What’s in a title?


This print is a departure in more ways than one for me: apart from using a new colour for one edition, it is the first print I have published which is part white line and part black line. It has also had the longest gestation of any work I have done—it has taken me approximately twenty years from first inspiration to fruition. I was immediately struck by the subject’s looks and knew I wanted to portray her somehow, but that was long before I made my first engravings. When I started engraving (on wood) I settled into doing figure studies and although I sometimes included a head on my life drawings I never included heads in my prints; I was after something else with my nudes, part of which was anonymity—although people who knew the models could often pick out who they were to my surprise. Over the years I played with different approaches and finally, in 2015, I was ready to make my first cut into the lino. As well as her beauty, the thing I wanted to portray was the interesting ethnic mix of the subject: part Afghan, part Australian Aboriginal, and part Scottish.

I usually mull over different possibilities for titles while I am working on a print. I consider Untitled to be a complete no no—sheer laziness. I think you should look at the image first and only then search for the title to see if it adds anything to your experience of the work, but a title there should be—however difficult it may be to think of one! It has to be said I have been known to delegate this job. Perhaps I should have a competition to name a print one day…? There’s a thought. If ever I get really stuck I may do that. The title for this image was particularly important to me and I’m pleased with how both the image and the naming has turned out. I hope other people will like her too. This print is called Nothing is Black and White.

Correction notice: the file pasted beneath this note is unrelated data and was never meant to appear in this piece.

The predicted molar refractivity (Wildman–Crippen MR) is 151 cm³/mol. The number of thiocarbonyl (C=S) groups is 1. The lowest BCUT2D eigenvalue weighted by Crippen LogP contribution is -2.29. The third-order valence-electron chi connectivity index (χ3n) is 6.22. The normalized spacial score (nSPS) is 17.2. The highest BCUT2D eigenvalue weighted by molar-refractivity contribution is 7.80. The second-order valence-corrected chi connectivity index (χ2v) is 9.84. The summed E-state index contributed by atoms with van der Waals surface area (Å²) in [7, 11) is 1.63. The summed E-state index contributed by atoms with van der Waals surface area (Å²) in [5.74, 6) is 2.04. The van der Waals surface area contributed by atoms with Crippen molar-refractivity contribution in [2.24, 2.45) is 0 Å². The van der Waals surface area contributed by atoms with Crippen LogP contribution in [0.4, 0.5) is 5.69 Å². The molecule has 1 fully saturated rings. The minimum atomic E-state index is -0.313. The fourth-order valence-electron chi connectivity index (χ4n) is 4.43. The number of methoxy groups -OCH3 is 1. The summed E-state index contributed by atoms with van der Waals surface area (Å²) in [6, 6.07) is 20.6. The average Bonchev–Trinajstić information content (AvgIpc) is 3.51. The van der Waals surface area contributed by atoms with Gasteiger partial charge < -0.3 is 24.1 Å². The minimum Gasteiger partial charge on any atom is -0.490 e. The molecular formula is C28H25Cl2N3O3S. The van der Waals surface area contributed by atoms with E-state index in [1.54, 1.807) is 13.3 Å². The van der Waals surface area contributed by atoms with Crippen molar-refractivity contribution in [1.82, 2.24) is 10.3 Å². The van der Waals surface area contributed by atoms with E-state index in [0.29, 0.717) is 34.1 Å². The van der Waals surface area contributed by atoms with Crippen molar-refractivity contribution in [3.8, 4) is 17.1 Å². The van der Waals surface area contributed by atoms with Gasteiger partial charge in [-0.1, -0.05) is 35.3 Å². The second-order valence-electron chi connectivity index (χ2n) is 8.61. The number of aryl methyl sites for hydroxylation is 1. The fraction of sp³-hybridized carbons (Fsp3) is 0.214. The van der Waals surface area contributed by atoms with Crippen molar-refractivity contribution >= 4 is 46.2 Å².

Colours and editions

Carly 72dpi web

I have recently introduced Quinacridone to the fairly limited palette of colours I tend to use. I’m not sure how this colour will look on your screen but in reality it is the most beautiful rich brown with a real depth to it. Depending on the lighting it can turn towards maroon, purple, or black. I have had it pinned up here for reflection, as I usually do with new work,  and the more I look at it the more I like it. I might have to do a version of Bliss in this colour… I generally do more than one colour version of an image; frequently I do a black version and a colour version—but I haven’t yet done the flowers or tools in black. In fact I have printed far less in black generally in the past year or two; I seem to be enjoying the richness and boldness of colours.